This is my last week of teaching in France, guys. My last week! I really can’t believe how fast seven months has gone by. While I plan to stay in Domfront for a few extra days after my contract ends in order to tie up loose ends, this is the week when I will have to say most of my goodbyes, and I’m just not ready! I didn’t expect to feel so much affection for this small Norman town when I first arrived, but now? I think there will always be a little space in my heart reserved for Domfront, the experiences I’ve had here, and the people I’ve met. I know I promised that my next post would be tips for living in a small town, but all things considered, I think a little tribute to Domfront (and France in general) is in order today.
I’m back from a rather long blogging hiatus to bring you another three-part post about life in France! Today is Part 1 … stay tuned for parts 2 and 3, coming soon!
After I applying to the TAPIF program last winter, and before I knew exactly where I would be placed, I spent a lot of time imagining what my life in France would be like. In my more more optimistic moments, my brain presented me with scenarios like this:
Scenario #1: Julia is placed in the biggest city of her first or second choice académie, Grenoble or Montpellier. Both cities have a large student population, so there is no shortage of cheap housing and there are many places to go out and meet new friends. Since Julia lives in such a big city, there are plenty of other language assistants from all over the world who live there too. Julia therefore has a built-in group of friends with whom she can travel all over Europe, explore Grenoble/Montpellier, and occasionally vent about the French school system. Julia doesn’t need to worry too much about transportation because Julia lives in a city with buses, taxis, and (most importantly) a train station. She makes use of this train station to go on frequent day trips to surrounding towns, maybe to go hiking in the mountains (Grenoble) or to go to the beach (Montpellier). At school, she becomes friends with all of the teachers and her perfectly behaved students have a true passion for the English language. If she is ever lonely, she simply arranges a Skype date with her family or her friends back home or watches a movie using her high-speed wifi connection. Julia is never ever lonely and thrives in her new French life. Continue reading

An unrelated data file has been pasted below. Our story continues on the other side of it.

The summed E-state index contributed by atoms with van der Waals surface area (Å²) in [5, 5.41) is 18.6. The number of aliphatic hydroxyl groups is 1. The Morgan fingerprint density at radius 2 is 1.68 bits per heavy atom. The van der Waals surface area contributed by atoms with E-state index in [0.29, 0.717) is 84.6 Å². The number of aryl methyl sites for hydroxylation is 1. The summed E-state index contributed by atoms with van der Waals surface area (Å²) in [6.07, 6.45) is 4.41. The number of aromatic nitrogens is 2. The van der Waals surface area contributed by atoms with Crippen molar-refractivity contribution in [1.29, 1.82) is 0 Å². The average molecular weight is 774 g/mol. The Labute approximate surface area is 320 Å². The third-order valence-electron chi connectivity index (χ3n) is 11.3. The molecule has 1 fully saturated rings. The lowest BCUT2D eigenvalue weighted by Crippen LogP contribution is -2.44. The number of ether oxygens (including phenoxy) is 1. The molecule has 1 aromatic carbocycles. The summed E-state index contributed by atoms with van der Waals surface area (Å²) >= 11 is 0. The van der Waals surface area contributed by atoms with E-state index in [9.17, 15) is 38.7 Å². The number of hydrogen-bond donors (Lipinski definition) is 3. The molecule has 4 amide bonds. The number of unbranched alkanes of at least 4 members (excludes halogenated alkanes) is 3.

When I came to France, I knew that I would encounter cultural differences; that’s just a fact of expatriate life. However, one thing I was not expecting is just how different the most common noises are. Every language has noises and expressions that you hear frequently; in English, for instance, you are likely to hear things like “hmm,” “um,” “well,” “like,” and “huh” on a daily basis. I never really gave any of them much of a thought before, but I have discovered that these noises are not universal; for example, you will never hear “um” in a French classroom, but you will definitely hear “bahhh” or “euhhh”! I have therefore put together a list of the most common noises that you will hear in France, as well as a guide on how to use them. Heed this information and you will be speaking comme un(e) Français(e) in no time!* Continue reading
15. You will be a sort of local celebrity, especially if you’ve been placed in a small town.
In a town of only 3770, people generally know who I am right away. This can be a good thing – some people around town, such as the librarian, are chatty and always ask me how it’s going at work – but it can also be a bit weird. My students, especially the younger ones, are always eager to report a “Julia sighting” when they see me in class … “Madame, I saw you yesterday in front of the school/at the library/at the grocery store/at the cinema!” It’s especially awkward when I realize that I saw the student in question there too, but didn’t recognize them from class and didn’t say hi! Continue reading
[Here is Part 2! I’m taking advantage of my temporary wifi connection …]
8. You will need to use your French at work …
You only need intermediate French to become a teaching assistant in France, but I can’t imagine how difficult it would be for me if my French hadn’t already been very good when I got here. Yes, I speak English when I am teaching, but to speak to school administrators, teachers who don’t teach English, and anyone outside of the school, it really helps to have a good grasp of French. Even though I make an effort to stick to English in front of the students, sometimes when you’ve explained an activity five times and the students still don’t get it, it’s better just to explain it in French to avoid utter chaos. Even the English teachers for whom English is their second language prefer to speak to me in French outside of class, which kind of surprised me! Continue reading